This novel has three parts: Part 1, 2 & 3.


Author: Faith Erin Hicks, Bryan Konietzko, Michael Dante DiMartino, Peter Wartman (Illustrator)
Average Customer Review: (4.9 out of 5, on Amazon)
Publisher: Dark Horse Books, Library Edition

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The Last Airbender Comic’s Anthologies Review

Anthologies are a great way to tell multiple stories without being restricted to one overarching plot thread. As for the Avatar franchise, there are only two comic anthologies so far. The Lost Adventures is an anthology of comics collecting previously unpublished comics. The first 26 comics occurred between episodes of the first series, while the last two are noncanonical stories.


Many comics don’t sound important at first sight. Some are inbound with the graphic novel trilogies, while others tell independent stories and provide nice character development. Rebound is the first mini-comic published at Free Comic Book Day. It’s a follow-up to the events from the first graphic novel trilogy.

Team Avatar Tales

Team Avatar Tales is the second anthology of comics, including the previously published Free Comic Book Day issues and brand new mini-comics. During and after the series runs a new addition to Avatar comics.

Team Avatar Tales
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Katara and the Pirate’s Silver

This comic is set in book two, Earth of Avatar, The Last Airbender between the episodes, bitter work in the library. It follows Katara as she gets separated from Team Avatar after an ambush of the fire nation. She has to side with a group of pirates to make it back to her friends. Team Avatar Tales, in addition to a lot of other news stories that we’ve never seen before.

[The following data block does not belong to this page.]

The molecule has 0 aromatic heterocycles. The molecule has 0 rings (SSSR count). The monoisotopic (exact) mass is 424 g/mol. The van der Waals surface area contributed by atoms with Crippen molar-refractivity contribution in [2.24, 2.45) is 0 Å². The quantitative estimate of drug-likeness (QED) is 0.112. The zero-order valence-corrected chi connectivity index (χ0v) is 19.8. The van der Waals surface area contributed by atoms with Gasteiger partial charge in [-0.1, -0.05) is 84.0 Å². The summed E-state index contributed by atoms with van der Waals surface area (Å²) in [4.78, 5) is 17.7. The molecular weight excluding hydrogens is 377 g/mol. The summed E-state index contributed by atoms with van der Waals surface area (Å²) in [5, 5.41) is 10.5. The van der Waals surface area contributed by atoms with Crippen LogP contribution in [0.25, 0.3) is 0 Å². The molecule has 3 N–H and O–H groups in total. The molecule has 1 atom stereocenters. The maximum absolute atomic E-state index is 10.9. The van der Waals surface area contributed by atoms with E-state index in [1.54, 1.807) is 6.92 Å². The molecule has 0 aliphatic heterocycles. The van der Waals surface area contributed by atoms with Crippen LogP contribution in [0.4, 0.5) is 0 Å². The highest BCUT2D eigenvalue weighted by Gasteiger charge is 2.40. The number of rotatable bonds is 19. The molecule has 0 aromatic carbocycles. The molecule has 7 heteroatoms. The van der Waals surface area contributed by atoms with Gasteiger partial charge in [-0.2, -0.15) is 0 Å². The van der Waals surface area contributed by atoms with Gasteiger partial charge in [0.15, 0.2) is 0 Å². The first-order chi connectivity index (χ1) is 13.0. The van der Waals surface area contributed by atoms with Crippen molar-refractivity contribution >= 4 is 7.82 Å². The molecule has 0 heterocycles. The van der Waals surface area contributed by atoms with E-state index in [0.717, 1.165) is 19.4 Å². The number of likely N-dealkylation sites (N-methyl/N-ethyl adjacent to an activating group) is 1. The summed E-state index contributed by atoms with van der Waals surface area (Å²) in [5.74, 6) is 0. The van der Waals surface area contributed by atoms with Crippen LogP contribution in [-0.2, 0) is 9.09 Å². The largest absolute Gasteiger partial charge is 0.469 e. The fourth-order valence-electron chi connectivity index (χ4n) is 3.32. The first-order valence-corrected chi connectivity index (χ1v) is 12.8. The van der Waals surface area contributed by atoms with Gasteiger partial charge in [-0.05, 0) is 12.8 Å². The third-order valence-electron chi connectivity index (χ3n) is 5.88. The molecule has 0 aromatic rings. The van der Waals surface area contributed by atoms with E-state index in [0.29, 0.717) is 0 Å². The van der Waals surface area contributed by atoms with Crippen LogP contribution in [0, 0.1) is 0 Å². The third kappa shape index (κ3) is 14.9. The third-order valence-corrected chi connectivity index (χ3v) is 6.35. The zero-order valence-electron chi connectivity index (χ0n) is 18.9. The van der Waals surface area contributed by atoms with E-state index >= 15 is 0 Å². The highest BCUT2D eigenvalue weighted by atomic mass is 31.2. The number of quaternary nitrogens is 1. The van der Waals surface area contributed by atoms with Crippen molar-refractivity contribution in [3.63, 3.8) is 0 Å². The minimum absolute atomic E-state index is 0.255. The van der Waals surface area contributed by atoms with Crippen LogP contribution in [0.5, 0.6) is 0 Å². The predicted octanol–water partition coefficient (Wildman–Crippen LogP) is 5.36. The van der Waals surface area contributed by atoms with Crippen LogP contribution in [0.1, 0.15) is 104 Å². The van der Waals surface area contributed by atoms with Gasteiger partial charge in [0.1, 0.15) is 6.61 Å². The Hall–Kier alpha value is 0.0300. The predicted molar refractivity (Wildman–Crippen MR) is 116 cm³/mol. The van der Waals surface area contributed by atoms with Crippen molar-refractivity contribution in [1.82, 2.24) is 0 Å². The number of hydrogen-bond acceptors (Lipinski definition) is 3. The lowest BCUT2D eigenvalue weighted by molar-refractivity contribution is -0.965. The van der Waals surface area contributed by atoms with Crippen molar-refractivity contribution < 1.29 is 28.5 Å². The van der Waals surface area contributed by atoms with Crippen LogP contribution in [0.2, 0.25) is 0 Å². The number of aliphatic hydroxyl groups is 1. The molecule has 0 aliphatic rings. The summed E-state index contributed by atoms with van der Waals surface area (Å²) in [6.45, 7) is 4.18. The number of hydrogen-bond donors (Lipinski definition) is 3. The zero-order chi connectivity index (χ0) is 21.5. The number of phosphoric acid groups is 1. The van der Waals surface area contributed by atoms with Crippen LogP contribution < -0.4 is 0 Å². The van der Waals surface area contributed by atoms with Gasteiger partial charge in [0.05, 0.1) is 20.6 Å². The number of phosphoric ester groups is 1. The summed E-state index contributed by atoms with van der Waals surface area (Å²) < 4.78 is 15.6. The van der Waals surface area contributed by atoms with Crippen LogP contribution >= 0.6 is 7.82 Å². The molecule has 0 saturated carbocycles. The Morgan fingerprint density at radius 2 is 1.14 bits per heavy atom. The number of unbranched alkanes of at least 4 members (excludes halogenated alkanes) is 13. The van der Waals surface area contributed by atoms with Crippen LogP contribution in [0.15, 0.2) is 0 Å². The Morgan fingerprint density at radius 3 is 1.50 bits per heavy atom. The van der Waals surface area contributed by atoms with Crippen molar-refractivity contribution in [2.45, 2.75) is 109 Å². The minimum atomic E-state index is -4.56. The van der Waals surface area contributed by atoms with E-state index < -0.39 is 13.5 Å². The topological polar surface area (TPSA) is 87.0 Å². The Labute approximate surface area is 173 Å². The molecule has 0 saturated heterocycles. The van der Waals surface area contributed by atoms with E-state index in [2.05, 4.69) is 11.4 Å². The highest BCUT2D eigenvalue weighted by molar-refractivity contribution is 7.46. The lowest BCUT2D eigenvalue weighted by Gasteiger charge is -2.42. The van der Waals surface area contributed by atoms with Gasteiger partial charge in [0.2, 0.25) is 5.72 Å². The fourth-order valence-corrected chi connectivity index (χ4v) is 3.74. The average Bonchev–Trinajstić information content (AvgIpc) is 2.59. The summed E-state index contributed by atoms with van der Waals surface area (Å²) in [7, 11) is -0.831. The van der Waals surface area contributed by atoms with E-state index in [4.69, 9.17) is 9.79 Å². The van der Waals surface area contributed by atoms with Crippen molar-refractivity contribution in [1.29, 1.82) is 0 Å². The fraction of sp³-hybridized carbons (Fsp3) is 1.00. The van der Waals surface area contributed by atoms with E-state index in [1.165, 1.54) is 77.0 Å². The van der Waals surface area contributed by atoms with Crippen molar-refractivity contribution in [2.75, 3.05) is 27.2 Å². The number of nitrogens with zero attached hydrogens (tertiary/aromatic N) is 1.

There are some beautiful moments in how Katara teaches Aang more quickly. You will meet some new characters in this. There is a little bit of a plotline with Aang and a five-nation soldier. Aang is trying to convince the soldier that Airbender doesn’t suck. So, they weren’t trying to take over the world before the genocide.

Katara and the Pirate’s Silver
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Toph Beifong’s Metalbending Academy

The next graphic novel occurs between the Rift Part three and North and South Part one, where Toph and her metal bending students appear again. Toph is visited by Sakia and Sukey and meets familiar faces from team Avatar’s journey during the war who help her regain inspiration.

This novel talks about Toph and the Metal Bending Academy, a trilogy for girl power. The biggest element of it was the idea of Toph going back to her roots. There is a theme about Toph being part of the establishment associated with the Avatar. She’s associated with all the reformation that’s going on with the Earth King.

So she’s dealing with the idea of being part of the establishment. There are many things in this where we see new elements being put into practice, new development of things.

Toph Beifong’s Metalbending Academy